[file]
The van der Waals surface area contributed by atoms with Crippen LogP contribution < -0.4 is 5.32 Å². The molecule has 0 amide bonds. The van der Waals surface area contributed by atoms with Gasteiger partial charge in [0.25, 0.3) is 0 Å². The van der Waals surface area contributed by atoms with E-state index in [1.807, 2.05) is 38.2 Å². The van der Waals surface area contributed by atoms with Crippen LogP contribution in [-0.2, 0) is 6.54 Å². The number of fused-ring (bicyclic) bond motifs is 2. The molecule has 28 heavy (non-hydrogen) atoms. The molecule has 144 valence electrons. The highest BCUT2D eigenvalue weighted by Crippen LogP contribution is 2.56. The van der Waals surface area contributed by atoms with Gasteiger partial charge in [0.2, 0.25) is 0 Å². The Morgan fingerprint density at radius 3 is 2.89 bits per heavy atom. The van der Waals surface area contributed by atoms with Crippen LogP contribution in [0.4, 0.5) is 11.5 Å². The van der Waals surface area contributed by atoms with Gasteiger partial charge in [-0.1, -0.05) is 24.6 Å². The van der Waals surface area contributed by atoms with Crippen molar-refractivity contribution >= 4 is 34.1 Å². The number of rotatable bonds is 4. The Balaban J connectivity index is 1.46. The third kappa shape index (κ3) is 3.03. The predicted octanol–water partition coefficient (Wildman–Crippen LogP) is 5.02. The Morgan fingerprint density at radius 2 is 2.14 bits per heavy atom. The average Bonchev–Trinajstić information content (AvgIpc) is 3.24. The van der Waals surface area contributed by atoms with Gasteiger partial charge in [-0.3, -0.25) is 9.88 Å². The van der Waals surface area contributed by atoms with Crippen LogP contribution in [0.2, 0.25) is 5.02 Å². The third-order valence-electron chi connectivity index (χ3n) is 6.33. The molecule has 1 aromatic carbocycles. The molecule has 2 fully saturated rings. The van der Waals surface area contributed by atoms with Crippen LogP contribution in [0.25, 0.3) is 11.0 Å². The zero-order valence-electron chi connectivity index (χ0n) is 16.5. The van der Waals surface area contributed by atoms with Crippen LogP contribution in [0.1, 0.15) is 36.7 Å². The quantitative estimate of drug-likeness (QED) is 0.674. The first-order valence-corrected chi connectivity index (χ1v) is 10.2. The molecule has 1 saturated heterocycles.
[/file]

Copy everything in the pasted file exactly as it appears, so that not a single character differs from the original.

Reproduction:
The van der Waals surface area contributed by atoms with Crippen LogP contribution < -0.4 is 5.32 Å². The molecule has 0 amide bonds. The van der Waals surface area contributed by atoms with Gasteiger partial charge in [0.25, 0.3) is 0 Å². The van der Waals surface area contributed by atoms with E-state index in [1.807, 2.05) is 38.2 Å². The van der Waals surface area contributed by atoms with Crippen LogP contribution in [-0.2, 0) is 6.54 Å². The number of fused-ring (bicyclic) bond motifs is 2. The molecule has 28 heavy (non-hydrogen) atoms. The molecule has 144 valence electrons. The highest BCUT2D eigenvalue weighted by Crippen LogP contribution is 2.56. The van der Waals surface area contributed by atoms with Gasteiger partial charge in [0.2, 0.25) is 0 Å². The Morgan fingerprint density at radius 3 is 2.89 bits per heavy atom. The van der Waals surface area contributed by atoms with Crippen LogP contribution in [0.4, 0.5) is 11.5 Å². The van der Waals surface area contributed by atoms with Gasteiger partial charge in [-0.1, -0.05) is 24.6 Å². The van der Waals surface area contributed by atoms with Crippen molar-refractivity contribution >= 4 is 34.1 Å². The number of rotatable bonds is 4. The Balaban J connectivity index is 1.46. The third kappa shape index (κ3) is 3.03. The predicted octanol–water partition coefficient (Wildman–Crippen LogP) is 5.02. The Morgan fingerprint density at radius 2 is 2.14 bits per heavy atom. The average Bonchev–Trinajstić information content (AvgIpc) is 3.24. The van der Waals surface area contributed by atoms with Gasteiger partial charge in [-0.3, -0.25) is 9.88 Å². The van der Waals surface area contributed by atoms with Crippen LogP contribution in [0.2, 0.25) is 5.02 Å². The third-order valence-electron chi connectivity index (χ3n) is 6.33. The molecule has 1 aromatic carbocycles. The molecule has 2 fully saturated rings. The van der Waals surface area contributed by atoms with Crippen LogP contribution in [0.25, 0.3) is 11.0 Å². The zero-order valence-electron chi connectivity index (χ0n) is 16.5. The van der Waals surface area contributed by atoms with Crippen LogP contribution in [0.1, 0.15) is 36.7 Å². The quantitative estimate of drug-likeness (QED) is 0.674. The first-order valence-corrected chi connectivity index (χ1v) is 10.2. The molecule has 1 saturated heterocycles.